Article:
Skip to main content

Reebok Owner Addresses Russia

Authentic Brands Group on Thursday announced it would suspend its operations in Russia—including those of Reebok stores—in light of the country’s “unrelenting attack on Ukraine.” The company was one of the last fashion businesses on a Yale School of Management list of companies “defying demands for exit of reduction of activities” in Russia.

ABG’s statement arrived three weeks after Russia’s initial invasion of its southwestern neighbor and on the same day the U.S. House of Representatives voted to end normal trade relations with Russia and Belarus.

The legislation, approved in a 424-8 vote, would raise tariffs on goods from both countries. Earlier in the day, Senate Majority Leader Chuck Schumer (D-N.Y.) said he expected the bill would have “broad bipartisan support” and that he would work with his colleagues to move it through his chamber quickly, according to Reuters. President Joe Biden voiced his support for revoking Russia’s Permanent Normal Trade Relations status last week.

The House vote comes as the death toll continues to rise in the Ukraine. From Feb. 24 through Tuesday, the Office of the UN High Commissioner for Human Rights recorded 1,900 civilian casualties in the country, including 726 deaths, it said Wednesday. The OHCHR believes actual figures to be “considerably higher, especially in government-controlled territory and especially in recent days.”

Less than a week into the war, Nike, H&M, Yoox Net-a-Porter Group, Asos and Puma became some of the first fashion companies to limit the availability of their goods in Russia. Though some companies initially only halted online sales, virtually all have since suspended operations. In some cases, however, franchisees have remained open after a franchisor shuttered its owned and operated locations. Last Friday, for example, Reuters reported that at least six Nike stores had remained open despite the company’s decision to suspend operations.

Related Stories

Reebok suspended its Russian e-commerce site on March 9—two days after Adidas joined companies like Nike and Puma in closing brick-and-mortar stores. As of Thursday afternoon, the note on Reebok’s Russian site still said retail stores are continuing to operate as usual until further notice.

The statement released by ABG Thursday notes that partner operations have been immediately suspended “in some cases.” In other cases, however, this process will take longer to come into effect “due to contractual issues.”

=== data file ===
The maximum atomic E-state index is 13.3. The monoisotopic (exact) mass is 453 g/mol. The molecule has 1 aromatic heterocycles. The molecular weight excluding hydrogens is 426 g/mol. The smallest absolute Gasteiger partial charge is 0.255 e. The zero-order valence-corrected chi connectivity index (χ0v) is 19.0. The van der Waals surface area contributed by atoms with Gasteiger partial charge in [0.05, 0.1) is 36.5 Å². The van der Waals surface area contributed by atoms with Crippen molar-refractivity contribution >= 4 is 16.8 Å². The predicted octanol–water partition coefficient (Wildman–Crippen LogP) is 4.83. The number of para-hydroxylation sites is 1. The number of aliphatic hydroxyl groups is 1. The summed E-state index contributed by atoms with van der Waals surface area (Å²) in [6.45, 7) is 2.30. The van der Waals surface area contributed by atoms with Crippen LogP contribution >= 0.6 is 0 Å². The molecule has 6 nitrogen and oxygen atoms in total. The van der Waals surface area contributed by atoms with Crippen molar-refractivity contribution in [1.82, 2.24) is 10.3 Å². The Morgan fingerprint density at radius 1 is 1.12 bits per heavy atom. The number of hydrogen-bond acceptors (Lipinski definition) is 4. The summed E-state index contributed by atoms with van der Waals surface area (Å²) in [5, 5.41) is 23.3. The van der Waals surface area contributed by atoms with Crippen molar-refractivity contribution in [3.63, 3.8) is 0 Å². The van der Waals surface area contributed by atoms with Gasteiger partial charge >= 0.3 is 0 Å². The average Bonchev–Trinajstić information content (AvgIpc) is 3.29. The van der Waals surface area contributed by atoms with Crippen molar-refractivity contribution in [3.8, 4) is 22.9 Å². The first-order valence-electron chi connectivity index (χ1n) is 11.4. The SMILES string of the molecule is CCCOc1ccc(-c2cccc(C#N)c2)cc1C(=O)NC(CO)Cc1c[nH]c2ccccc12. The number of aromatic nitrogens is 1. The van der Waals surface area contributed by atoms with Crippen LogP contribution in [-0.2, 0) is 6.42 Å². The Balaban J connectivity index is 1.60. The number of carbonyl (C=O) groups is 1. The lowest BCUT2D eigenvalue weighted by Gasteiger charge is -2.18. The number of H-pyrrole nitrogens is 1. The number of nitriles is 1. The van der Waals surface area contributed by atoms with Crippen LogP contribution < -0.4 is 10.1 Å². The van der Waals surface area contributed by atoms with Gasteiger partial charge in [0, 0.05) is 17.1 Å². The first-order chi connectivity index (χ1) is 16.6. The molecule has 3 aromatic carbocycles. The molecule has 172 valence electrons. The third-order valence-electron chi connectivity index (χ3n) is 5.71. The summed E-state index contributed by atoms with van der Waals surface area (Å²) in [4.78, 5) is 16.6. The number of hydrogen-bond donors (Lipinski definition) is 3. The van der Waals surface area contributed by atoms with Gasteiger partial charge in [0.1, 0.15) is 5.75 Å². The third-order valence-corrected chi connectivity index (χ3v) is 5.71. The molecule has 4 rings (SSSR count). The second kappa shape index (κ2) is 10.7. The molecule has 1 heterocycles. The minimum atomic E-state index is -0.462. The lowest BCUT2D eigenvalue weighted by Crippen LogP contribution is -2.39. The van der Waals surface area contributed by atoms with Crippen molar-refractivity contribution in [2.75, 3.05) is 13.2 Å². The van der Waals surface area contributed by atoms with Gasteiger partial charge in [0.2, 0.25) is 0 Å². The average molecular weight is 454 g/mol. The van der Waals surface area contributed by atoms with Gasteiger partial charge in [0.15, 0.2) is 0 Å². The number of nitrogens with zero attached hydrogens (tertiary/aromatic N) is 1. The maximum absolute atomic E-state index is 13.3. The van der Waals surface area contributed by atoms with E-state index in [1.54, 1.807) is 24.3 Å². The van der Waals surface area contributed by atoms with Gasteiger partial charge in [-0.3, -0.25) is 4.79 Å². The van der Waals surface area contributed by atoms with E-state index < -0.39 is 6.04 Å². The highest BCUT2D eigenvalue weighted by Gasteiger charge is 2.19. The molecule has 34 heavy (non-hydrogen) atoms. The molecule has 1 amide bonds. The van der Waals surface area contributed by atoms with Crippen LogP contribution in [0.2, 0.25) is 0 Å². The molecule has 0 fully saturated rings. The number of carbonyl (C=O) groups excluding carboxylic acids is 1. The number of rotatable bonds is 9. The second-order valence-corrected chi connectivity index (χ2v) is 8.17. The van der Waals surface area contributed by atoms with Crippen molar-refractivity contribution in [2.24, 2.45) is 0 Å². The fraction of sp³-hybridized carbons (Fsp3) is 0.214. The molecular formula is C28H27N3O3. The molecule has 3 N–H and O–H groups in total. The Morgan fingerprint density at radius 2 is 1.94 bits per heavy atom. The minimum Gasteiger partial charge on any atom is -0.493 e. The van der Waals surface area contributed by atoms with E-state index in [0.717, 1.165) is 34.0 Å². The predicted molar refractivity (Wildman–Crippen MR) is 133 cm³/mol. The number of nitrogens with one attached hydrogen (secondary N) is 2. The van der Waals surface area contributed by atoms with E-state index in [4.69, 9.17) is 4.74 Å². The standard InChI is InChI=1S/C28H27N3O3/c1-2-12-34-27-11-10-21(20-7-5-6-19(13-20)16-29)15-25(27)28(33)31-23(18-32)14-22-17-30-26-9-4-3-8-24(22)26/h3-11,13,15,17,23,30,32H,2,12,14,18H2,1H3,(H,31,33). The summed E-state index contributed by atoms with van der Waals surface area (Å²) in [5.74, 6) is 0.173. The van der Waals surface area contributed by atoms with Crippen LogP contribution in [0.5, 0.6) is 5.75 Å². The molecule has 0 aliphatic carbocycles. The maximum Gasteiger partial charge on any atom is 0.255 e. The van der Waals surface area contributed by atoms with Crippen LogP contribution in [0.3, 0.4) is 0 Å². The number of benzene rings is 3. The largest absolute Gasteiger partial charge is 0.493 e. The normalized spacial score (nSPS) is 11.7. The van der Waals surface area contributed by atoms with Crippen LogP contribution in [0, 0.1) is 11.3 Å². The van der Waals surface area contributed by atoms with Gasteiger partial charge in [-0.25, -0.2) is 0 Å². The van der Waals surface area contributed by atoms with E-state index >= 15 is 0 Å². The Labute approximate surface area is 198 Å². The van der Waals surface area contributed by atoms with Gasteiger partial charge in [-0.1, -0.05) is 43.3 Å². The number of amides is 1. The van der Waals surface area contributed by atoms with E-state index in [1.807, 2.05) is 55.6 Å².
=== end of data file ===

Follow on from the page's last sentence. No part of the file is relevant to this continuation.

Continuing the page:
“With the exception of Reebok, ABG does not have any branded store operations in Russia at this time,” the statement continued. “ABG is taking the necessary steps to immediately suspend operations of the Reebok stores and e-commerce in the country.”

A list hosted on the Yale School of Management’s website has tracked companies’ positions on Russia since the week of Feb. 28. Initially, only “several dozen companies had announced their departure,” according to a note that appears above the list. The page divides hundreds of companies into four categories, from those that have made a “clean break” with Russia to those “digging in.”

The latest version of this list, updated Thursday, places just 27 companies in that final category. Of that number, only two are in apparel or footwear: Authentic Brands Group and the French sporting goods retailer Decathlon.

A few companies have made it to the list’s top tier of “completely halting Russian engagements,” including Asos, Boohoo Group, Crocs, Farfetch, TJ Maxx and Yoox Net-a-Porter Group. More fall within a second tier of “companies temporarily curtailing operations while keeping return options open,” including Nike, Adidas, Levi Strauss and many others. In all, 330 companies are listed within these top two categories. Another 80 companies are described as “scaling back” their operations.

Meanwhile, earlier this month Reebok confirmed “Hurrikaze” as the new title for its Kamikaze basketball sneaker. “The change comes with respect to the historical origins of the term ‘Kamikaze,’” Reebok said. The brand released its first Kamikaze model in 1994. The renamed style will continue to be a priority across in-line retros and collaborations throughout 2022 and beyond, Reebok noted. The brand originally announced the name change in the summer of last year.

“We have a responsibility to be accountable, learn and grow as a brand, and although we can’t change the past we can most definitely impact change for our future,” Portia Blunt, Reebok’s vice president of global apparel and executive lead for its Human Rights Award, said in a statement. “By making this change we signal growth and acknowledge the impact words have on the those we serve within our diverse global sneaker community.”

Reebok will offer a mixed inventory of Kamikaze and Hurrikaze footwear starting this month. One of the first sneakers to bear the new name—the Hurrikaze II Low Rito Revolto—will appear in a collection inspired by the ‘90s kids’ show “Mighty Morphin Power Rangers.” Slated to drop March 25, Reebok’s second Power Rangers collaboration will also include an Instapump Fury and an Answer IV.

That same day, Reebok plans to release the first two styles from its latest collaboration with Maison Margiela. The collection will see the French fashion house’s creative director, John Galliano, interpret a series of classic Reebok styles through Maison Margiela’s “signature” concept, “the memory of.” The technique will aim to evoke the impression of familiar elements via the deconstruction of garments and accessories, Reebok said.

“It is the visual recollection of an object or feeling that is no longer materially visible, but palpable through an outline or suggestion,” it added. The Classic Leather Memory Of and Club C Memory Of mark the first of five sneaker designs launching this spring.